Editorial: After nearly 50 years, the Equal Rights Amendment finally has a chance. Thanks, Virginia
The blue wave that flipped the Virginia Legislature last week was a victory for Democrats in the commonwealth, who will now be in control for the first time in more than 20 years.
But this milestone could affect more than just Virginia. It’s a potentially historic turning point for women and their equal rights. Because now that Democrats are in charge of both houses of the Virginia General Assembly, the Equal Rights Amendment might finally be approved there, which would mean it has been approved by three-fourths of the states — the threshold set for changing the U.S. Constitution.
The decades-long effort to amend the Constitution to explicitly outlaw sex discrimination seemed hopelessly stalled until 2017, when the Nevada Legislature unexpectedly voted to ratify — 45 years after Congress sent the amendment to the states for approval. Then, in 2018, the Illinois Legislature did the same, and suddenly it seemed that the ERA might actually reach the constitutional threshold. But efforts to get a 38th state to approve the amendment this year failed. A ratification bill in Virginia’s House of Delegates by Democrat Jennifer Carroll Foy was squashed by her Republican colleagues, who wouldn’t even let the proposal get out of a subcommittee.
Crazy as it seems, Republicans continue to oppose an amendment guaranteeing equal rights for women even in the 21st century. But their argument has shifted from decrying its threat to traditional gender roles to claiming that the ERA is unnecessary because of past Supreme Court rulings on discrimination. Even if passing the ERA were only a symbolic act, and we think it would be much more than that, then what’s the harm in enshrining it in the country’s most enduring statement of values?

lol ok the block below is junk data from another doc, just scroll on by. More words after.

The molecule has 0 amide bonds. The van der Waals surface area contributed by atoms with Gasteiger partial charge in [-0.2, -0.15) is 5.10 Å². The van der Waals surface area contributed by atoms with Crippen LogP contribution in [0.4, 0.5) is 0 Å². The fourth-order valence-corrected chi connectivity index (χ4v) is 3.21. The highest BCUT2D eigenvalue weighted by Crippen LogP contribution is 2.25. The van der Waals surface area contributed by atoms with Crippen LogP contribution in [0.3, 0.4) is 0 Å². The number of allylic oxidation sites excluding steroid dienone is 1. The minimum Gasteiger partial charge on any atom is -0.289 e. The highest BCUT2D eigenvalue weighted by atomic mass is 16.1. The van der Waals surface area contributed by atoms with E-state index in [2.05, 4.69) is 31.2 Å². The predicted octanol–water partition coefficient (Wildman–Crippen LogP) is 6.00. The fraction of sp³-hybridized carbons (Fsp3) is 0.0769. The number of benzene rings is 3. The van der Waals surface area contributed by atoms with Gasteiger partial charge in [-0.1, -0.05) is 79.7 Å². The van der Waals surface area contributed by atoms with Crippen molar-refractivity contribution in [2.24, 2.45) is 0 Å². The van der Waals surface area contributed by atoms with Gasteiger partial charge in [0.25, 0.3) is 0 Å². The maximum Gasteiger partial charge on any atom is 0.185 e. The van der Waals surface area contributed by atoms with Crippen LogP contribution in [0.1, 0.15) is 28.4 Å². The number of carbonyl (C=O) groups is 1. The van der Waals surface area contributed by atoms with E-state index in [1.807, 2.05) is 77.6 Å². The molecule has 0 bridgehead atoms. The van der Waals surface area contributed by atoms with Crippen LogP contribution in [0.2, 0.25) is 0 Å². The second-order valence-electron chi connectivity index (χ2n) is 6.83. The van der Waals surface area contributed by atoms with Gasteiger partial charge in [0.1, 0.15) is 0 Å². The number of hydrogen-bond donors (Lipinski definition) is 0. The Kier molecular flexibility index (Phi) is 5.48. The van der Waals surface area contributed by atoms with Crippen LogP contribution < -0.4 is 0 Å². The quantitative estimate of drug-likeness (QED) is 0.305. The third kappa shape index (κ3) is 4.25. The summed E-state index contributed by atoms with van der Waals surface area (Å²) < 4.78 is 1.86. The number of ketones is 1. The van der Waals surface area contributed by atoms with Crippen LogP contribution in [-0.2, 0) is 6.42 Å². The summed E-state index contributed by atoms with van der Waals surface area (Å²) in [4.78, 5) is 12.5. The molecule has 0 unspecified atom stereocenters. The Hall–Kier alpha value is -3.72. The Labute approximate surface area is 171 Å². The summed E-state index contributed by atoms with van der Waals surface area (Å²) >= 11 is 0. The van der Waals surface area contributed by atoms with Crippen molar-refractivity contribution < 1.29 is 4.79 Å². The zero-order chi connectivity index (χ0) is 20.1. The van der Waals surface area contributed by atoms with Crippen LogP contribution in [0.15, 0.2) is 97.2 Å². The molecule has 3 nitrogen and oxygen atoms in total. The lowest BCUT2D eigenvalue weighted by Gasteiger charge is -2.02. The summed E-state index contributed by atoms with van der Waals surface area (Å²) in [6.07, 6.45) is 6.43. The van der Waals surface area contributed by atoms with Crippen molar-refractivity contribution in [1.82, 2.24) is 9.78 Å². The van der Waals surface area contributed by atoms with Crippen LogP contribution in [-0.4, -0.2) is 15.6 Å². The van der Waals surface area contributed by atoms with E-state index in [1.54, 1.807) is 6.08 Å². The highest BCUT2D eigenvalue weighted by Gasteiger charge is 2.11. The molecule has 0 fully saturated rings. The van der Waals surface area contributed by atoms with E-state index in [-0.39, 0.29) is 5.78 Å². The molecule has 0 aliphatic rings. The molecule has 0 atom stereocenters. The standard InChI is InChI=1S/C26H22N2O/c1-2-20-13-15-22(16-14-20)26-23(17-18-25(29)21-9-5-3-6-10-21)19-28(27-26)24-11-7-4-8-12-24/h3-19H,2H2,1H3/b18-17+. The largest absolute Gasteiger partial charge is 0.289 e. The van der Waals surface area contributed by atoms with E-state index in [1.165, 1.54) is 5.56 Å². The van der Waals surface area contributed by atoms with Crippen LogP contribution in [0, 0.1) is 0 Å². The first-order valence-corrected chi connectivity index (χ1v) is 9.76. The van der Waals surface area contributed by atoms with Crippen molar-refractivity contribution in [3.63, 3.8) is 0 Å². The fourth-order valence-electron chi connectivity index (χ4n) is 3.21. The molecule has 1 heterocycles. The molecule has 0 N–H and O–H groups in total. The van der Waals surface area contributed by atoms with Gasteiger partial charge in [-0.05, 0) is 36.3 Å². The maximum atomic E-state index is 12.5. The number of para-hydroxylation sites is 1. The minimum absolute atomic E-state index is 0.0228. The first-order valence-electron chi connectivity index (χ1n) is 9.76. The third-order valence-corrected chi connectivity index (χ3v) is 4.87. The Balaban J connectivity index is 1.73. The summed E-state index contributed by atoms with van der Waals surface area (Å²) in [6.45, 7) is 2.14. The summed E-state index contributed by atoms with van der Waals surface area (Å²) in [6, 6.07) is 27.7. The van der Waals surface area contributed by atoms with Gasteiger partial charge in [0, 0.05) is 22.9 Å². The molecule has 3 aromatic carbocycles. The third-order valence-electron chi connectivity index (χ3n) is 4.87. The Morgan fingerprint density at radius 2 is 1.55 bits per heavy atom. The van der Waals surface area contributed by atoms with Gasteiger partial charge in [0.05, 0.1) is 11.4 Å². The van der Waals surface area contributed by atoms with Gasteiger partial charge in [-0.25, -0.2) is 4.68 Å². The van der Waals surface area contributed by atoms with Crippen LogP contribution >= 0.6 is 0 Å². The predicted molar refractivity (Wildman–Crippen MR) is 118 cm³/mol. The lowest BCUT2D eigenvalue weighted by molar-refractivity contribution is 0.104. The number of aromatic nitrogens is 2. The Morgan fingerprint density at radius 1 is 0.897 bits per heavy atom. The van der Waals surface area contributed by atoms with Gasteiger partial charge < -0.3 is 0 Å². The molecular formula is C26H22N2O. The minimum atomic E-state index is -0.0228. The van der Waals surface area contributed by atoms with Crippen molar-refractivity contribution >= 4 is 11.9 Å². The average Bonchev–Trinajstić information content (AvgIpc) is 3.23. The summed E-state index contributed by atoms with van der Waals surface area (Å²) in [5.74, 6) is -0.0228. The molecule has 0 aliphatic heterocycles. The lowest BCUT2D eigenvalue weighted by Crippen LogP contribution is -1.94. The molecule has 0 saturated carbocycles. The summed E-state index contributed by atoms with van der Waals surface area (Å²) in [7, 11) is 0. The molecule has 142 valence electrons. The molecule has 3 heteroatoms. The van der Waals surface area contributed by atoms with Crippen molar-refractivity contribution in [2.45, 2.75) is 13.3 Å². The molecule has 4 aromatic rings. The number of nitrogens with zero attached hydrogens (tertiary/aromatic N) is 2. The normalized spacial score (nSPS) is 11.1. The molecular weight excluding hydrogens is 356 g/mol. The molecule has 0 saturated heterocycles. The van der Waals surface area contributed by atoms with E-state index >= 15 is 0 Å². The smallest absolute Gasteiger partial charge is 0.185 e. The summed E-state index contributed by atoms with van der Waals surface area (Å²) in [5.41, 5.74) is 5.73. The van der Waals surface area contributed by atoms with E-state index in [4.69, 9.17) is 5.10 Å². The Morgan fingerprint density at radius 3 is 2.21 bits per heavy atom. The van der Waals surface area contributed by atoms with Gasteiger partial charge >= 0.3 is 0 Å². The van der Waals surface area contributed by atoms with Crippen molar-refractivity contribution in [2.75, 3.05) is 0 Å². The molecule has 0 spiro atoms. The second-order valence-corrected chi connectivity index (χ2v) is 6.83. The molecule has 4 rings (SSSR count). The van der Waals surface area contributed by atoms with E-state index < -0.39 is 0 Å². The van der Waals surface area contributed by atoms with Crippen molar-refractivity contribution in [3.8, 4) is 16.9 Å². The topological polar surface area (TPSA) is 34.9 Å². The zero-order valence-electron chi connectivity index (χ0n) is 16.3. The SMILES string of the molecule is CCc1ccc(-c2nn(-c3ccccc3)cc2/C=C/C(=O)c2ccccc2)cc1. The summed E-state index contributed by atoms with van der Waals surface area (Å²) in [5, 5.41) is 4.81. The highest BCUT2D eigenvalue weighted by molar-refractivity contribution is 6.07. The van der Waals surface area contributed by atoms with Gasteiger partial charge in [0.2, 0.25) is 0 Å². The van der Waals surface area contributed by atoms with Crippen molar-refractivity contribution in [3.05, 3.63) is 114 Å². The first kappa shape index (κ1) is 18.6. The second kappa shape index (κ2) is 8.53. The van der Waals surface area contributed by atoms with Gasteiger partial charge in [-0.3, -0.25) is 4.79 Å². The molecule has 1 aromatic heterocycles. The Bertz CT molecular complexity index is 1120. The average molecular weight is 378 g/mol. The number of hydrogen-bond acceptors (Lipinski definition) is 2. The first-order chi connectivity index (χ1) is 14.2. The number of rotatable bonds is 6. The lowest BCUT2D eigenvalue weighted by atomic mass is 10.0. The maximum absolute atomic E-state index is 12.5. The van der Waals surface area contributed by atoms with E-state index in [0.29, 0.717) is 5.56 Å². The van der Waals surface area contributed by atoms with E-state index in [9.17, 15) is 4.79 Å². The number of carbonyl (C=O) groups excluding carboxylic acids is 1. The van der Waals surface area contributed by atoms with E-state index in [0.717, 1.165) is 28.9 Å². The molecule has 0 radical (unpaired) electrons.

Virginia’s Democratic lawmakers should make ratification a priority as soon as the Legislature convenes in 2020. Even so, that won’t be the end of the fight. The final brawl will take place in Congress and possibly the Supreme Court over whether the deadline Congress set for ratifying the ERA can be changed retroactively and whether states can rescind their earlier votes to ratify.
When Congress voted to propose the ERA in 1972, it gave the states seven years to approve it, though the Constitution imposes no such requirement. The deadline was later extended by three years, but it still wasn’t enough time; only 35 state legislatures ratified the ERA by 1982. Worse, five of them apparently had second thoughts and subsequently voted to rescind their ratification, though some legal scholars believe that’s not allowed. As for the deadline, House Democrats are trying to get around that by retroactively removing it.
Ultimately, it will probably fall to a court to decide whether the ERA can be legally revived, but that’s unlikely to happen until a 38th state ratifies and forces the issue. Are you ready, Virginia?
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